Pieminister has teamed up with Tapestry Brewery in south Bristol to make a carbon neutral beer from pie crust trimmings.
Called Pie-oneer, the vegan-friendly pastry pale ale is unfiltered and unrefined and described as a ‘light and refreshing beer with subtle undertones of golden, crisp pastry’.
Its creation was facilitated by waste management firm GENeco which collects and processes organic waste in the city. The business has been collecting unavoidable food waste from Pieminister’s Bristol kitchens for more than five years, with the waste taken to a nearby anaerobic digestion plant. Here it is used to produce renewable energy, sustainable transport fuel and other resources.
Now, the pastry off-cuts are taken to Tapestry Brewery where they are integrated into the beer-making process.
GENeco said it has helped to remove the carbon associated with beer production by using renewable energy produced at its Bristol Bioresources and Energy Park and transporting the finished beer to Pieminister’s restaurants via its zero-emission fleet. Tapestry Brewery also recycles and reuses water within the brewery.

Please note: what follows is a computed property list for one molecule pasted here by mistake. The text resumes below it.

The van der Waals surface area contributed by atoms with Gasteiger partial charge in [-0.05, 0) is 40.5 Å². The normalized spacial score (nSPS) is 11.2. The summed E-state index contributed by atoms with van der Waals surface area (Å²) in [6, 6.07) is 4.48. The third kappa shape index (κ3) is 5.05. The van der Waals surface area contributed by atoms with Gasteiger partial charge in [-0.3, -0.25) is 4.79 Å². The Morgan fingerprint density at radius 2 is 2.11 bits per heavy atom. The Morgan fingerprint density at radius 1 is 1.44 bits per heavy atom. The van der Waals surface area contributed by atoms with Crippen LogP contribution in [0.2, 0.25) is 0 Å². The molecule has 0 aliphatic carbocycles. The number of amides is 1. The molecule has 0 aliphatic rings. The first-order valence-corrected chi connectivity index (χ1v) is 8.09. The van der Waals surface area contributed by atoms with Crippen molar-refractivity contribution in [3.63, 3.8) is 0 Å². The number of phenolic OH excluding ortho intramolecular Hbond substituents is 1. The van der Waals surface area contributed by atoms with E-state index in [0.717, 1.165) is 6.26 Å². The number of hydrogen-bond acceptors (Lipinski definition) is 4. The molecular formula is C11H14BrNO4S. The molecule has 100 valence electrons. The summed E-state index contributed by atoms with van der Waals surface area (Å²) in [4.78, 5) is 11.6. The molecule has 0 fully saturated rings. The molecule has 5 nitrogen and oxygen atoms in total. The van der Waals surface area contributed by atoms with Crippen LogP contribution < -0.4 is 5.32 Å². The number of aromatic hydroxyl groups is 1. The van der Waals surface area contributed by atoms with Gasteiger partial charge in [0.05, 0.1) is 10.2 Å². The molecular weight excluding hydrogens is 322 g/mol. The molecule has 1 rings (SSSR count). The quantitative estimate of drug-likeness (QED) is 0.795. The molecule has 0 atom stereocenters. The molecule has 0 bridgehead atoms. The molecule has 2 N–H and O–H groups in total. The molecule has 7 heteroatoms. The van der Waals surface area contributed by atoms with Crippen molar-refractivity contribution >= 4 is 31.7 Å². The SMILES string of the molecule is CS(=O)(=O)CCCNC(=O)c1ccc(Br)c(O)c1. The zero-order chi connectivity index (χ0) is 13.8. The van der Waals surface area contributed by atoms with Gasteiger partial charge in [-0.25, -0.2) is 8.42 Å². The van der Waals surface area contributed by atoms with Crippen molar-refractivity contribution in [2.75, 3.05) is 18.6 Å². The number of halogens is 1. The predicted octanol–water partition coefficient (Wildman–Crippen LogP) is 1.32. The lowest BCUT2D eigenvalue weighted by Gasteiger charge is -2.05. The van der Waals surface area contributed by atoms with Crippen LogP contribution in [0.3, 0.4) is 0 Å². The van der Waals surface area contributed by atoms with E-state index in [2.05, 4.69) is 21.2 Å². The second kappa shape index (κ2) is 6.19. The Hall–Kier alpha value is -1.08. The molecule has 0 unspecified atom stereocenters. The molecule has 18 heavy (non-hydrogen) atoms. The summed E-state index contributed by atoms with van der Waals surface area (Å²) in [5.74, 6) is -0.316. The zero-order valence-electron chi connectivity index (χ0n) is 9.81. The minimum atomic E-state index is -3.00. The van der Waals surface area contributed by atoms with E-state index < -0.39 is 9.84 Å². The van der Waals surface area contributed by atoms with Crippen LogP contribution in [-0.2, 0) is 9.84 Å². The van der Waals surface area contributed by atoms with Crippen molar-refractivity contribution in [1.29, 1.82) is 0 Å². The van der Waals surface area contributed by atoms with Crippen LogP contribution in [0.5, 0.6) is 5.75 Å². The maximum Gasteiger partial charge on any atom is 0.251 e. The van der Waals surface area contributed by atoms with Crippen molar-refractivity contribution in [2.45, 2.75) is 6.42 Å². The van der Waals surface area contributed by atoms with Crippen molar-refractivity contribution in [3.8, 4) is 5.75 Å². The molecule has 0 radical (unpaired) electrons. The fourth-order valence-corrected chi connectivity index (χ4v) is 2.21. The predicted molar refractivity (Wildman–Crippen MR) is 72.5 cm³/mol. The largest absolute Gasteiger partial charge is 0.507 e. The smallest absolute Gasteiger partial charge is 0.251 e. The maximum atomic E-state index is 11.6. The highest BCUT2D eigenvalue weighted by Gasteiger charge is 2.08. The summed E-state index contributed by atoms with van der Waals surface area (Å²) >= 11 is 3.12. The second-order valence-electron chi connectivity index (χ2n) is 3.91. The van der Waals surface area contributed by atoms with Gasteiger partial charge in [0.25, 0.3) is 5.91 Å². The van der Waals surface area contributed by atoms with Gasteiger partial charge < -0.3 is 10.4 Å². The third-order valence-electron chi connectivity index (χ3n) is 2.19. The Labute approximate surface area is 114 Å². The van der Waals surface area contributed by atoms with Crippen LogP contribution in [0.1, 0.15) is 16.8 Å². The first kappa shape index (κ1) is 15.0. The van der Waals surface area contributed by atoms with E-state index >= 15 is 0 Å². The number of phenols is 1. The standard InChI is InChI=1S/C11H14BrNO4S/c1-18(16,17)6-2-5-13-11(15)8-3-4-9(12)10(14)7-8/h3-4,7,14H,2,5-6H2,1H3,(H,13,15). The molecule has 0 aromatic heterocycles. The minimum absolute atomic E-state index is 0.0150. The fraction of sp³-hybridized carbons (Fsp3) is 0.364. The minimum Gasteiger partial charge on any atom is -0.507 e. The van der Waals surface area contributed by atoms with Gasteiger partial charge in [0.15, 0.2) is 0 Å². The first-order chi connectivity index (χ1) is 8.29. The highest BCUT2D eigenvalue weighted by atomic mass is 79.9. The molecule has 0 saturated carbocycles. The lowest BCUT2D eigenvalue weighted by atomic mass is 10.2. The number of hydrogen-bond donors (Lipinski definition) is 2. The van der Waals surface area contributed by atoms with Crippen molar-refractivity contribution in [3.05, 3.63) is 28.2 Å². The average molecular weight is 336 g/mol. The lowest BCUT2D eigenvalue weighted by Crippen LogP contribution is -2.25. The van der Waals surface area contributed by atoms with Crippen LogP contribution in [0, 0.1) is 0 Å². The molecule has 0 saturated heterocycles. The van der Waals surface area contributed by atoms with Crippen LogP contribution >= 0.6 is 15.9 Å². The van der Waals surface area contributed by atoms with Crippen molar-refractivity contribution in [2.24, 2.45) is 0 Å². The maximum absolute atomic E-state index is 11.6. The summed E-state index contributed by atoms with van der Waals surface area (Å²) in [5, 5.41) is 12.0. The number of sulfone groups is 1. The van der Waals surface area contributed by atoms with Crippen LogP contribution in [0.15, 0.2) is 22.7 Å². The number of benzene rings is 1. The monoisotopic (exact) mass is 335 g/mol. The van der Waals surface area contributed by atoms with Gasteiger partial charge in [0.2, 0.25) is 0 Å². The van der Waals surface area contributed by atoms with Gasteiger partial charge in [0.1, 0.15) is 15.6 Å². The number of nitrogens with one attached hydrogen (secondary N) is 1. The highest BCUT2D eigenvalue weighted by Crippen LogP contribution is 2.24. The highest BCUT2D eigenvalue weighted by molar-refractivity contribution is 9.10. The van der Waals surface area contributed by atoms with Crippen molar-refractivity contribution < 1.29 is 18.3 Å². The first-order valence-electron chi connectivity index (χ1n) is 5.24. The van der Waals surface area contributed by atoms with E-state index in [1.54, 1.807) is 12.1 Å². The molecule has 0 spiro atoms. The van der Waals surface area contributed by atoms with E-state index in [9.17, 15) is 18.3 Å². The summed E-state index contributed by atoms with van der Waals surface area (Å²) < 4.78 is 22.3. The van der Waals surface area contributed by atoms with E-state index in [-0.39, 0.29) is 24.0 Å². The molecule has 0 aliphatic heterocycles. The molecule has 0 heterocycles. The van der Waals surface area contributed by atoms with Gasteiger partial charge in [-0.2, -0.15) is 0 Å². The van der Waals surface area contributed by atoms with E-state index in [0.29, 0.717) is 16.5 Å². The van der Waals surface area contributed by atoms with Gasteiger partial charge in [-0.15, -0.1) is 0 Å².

“Pie-oneer is all about showcasing waste as a resource in a fun and innovative way whilst raising awareness of food waste,” said Richard McCluskey, head of waste & resources at GENeco. “More than anything, it represents the collaboration we believe is required between businesses and organisations with shared sustainability values to reduce their impact on the environment and help achieve net zero climate goals.”
Pie-oneer will be available at Pieminister’s Stokes Croft and Broad Quay restaurants in Bristol from the 7 January. Ten pence from every can sold will go direct to Bristol-based charity Props, which supports adults with learning difficulties achieve their full potential.
The beer forms part of Pieminister’s plans to become a ‘truly sustainable food business’ as part of its ‘Pies, Planet and People’ goals. By 2025 it hopes to reduce its carbon emissions by at least 50% with the goal of becoming carbon neutral by 2023. Other goals include 100% of the waste produced by the firm to be recycled or recovered by late 2022 while also reducing all waste generated by 30%.
Pieminister joins a growing number of businesses using surplus baked goods to create beer. In 2020 Warburtons teamed up with Toast Ale to create a brew from ‘wonky’ crumpets while Shipley-based Saltaire Brewery joined forces with Morrisons to make an ale from surplus bread.